Back In the Saddle

Can KEVIN COSTNER, with a string of bad films in his wake, make a good one? An epic western, no less? Yup.

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Costner is a kind of dinosaur: a movie man out of his time, a guy making slow-fuse epics in an age when Hollywood product is ever more agitated, ever more fearful of the teenager's hand on the fast-forward or eject button. Doesn't he know that a top film these days needs a furious pulse? "There's a whole mentality of people who believe that's correct," Costner declares, "and they probably are correct. That's why those movies are making hundreds of millions of dollars. It's just that I have to hold on to myself."

There was a time when being himself was more than enough. He came out of nowhere (his most prominent role had been the corpse in The Big Chill) in the mid-'80s with four consecutive, highly respected hits: The Untouchables, No Way Out, Bull Durham and Field of Dreams. His presence--affable, earnest, expressing hopes, hiding wounds--became a guarantee of quality in Hollywood films.

Of course, what he really wanted to do was direct, so he did a three-hour western with half the dialogue in Sioux, and Dances won him Oscars for Picture and Director and earned $420 million worldwide. He roamed through genres, playing a surfer-accented Robin Hood, a bodyguard for Whitney Houston, JFK's Jim Garrison: three more improbable hits. Costner regularly made grownup films popular. He was Hanks before Hanks was Hanks, and with a sex appeal Tom couldn't match.

From the start Costner was one of the few grownup males in films. That's partly because he came late to celebrity. "People see stardom as a place," he says. "They don't see all the steps that it took to get there. Stardom didn't happen to me at 19 or 21--it happened to me at 30. So I wasn't that impressed with my success, wasn't dizzied by it. I wasn't all that eager to ride down Sunset Boulevard with my head out the window doing cocaine."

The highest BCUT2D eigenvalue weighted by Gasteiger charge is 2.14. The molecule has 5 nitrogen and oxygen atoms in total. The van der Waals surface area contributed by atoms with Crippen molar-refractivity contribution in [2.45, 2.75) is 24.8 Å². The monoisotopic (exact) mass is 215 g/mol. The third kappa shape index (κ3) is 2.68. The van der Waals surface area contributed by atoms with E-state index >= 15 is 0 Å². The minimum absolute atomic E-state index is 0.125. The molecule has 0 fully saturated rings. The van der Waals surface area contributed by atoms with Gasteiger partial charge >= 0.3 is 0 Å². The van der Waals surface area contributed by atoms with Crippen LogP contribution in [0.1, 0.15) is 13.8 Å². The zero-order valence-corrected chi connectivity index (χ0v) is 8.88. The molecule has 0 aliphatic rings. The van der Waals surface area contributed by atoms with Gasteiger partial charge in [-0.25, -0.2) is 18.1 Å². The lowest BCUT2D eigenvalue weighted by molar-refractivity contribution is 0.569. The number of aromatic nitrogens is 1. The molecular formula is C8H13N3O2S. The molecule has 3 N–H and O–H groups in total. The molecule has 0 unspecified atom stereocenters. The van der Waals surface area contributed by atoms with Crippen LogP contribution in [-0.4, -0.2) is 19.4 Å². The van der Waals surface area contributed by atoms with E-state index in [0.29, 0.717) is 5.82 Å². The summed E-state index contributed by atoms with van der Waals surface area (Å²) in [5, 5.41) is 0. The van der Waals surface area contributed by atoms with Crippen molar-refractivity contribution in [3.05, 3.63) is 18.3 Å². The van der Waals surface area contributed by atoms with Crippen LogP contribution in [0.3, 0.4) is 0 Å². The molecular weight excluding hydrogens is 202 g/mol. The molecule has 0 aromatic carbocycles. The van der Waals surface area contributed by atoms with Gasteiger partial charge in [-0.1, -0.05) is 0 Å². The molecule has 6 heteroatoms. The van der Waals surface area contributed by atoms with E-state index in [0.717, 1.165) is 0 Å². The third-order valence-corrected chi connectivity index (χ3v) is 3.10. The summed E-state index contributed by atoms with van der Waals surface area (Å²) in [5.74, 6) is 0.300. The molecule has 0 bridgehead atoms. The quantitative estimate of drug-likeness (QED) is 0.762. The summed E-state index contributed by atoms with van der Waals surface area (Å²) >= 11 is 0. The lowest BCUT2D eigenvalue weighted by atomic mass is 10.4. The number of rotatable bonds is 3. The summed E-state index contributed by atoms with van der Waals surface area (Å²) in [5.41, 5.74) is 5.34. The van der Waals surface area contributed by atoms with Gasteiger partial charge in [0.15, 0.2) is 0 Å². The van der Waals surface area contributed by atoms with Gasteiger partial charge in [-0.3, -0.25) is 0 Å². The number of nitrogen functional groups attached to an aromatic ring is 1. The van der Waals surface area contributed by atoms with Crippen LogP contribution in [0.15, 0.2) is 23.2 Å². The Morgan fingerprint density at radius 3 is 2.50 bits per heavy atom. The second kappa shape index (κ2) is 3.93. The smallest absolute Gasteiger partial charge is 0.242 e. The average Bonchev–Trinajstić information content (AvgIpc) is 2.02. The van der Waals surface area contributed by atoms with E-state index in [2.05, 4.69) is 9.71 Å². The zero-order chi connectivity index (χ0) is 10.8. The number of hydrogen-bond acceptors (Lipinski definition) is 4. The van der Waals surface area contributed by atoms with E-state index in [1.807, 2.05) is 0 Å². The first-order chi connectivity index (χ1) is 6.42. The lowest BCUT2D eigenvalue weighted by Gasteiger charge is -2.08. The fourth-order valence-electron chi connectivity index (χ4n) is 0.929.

As an actor-auteur, Costner has an appeal akin to Clint Eastwood's--he might be Clint's suburban kid brother--and at least as much directorial skill. But he didn't latch on to the Eastwood quick-'n-cheap production model. He thinks in the epic (long and expensive) mode, and he loves the movie moments that others dismiss as downtime: the pauses between lines of dialogue, the glimpses of vast vistas. "Nothing in a movie should threaten to bore," he says. "But I think silences are dramatic. I think images are dramatic. And if there's a dramatic reality going on, I let it play."

Slow-moving westerns (he also starred in the three-hour Wyatt Earp) might seem the very model of a moviemaker's arrogance. Costner sees the epic length of his oaters as the highest form of cinematic etiquette. "In Hollywood you get leaned on to cut out parts of the subplot. 'They won't know it's gone.' But people know if you don't give them coffee and dessert after dinner. No one's going to bitch out loud, because certainly you've fed them. But have you taken care of them? Has the experience been as full as possible? People can tell when they have been given everything--they can just tell. And somehow, subconsciously, they appreciate that level of generosity."

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